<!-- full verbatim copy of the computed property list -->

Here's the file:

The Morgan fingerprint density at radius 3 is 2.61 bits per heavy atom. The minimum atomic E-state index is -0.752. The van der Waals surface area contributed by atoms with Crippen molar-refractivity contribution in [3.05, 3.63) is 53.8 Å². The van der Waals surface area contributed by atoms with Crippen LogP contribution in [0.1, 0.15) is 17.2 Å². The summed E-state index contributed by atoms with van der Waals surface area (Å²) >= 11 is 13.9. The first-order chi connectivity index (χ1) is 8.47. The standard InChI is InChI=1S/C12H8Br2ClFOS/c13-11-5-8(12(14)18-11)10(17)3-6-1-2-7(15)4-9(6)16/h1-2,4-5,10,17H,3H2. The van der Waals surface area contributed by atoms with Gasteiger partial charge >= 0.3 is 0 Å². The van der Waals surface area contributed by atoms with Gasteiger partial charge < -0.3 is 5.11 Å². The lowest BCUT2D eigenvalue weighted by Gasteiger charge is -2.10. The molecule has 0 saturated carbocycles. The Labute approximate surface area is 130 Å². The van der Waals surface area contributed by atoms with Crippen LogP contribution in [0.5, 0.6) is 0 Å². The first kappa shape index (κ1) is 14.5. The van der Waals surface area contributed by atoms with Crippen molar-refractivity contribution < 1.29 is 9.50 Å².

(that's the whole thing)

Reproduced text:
The Morgan fingerprint density at radius 3 is 2.61 bits per heavy atom. The minimum atomic E-state index is -0.752. The van der Waals surface area contributed by atoms with Crippen molar-refractivity contribution in [3.05, 3.63) is 53.8 Å². The van der Waals surface area contributed by atoms with Crippen LogP contribution in [0.1, 0.15) is 17.2 Å². The summed E-state index contributed by atoms with van der Waals surface area (Å²) >= 11 is 13.9. The first-order chi connectivity index (χ1) is 8.47. The standard InChI is InChI=1S/C12H8Br2ClFOS/c13-11-5-8(12(14)18-11)10(17)3-6-1-2-7(15)4-9(6)16/h1-2,4-5,10,17H,3H2. The van der Waals surface area contributed by atoms with Gasteiger partial charge >= 0.3 is 0 Å². The van der Waals surface area contributed by atoms with Gasteiger partial charge < -0.3 is 5.11 Å². The lowest BCUT2D eigenvalue weighted by Gasteiger charge is -2.10. The molecule has 0 saturated carbocycles. The Labute approximate surface area is 130 Å². The van der Waals surface area contributed by atoms with Crippen LogP contribution in [0.5, 0.6) is 0 Å². The first kappa shape index (κ1) is 14.5. The van der Waals surface area contributed by atoms with Crippen molar-refractivity contribution < 1.29 is 9.50 Å².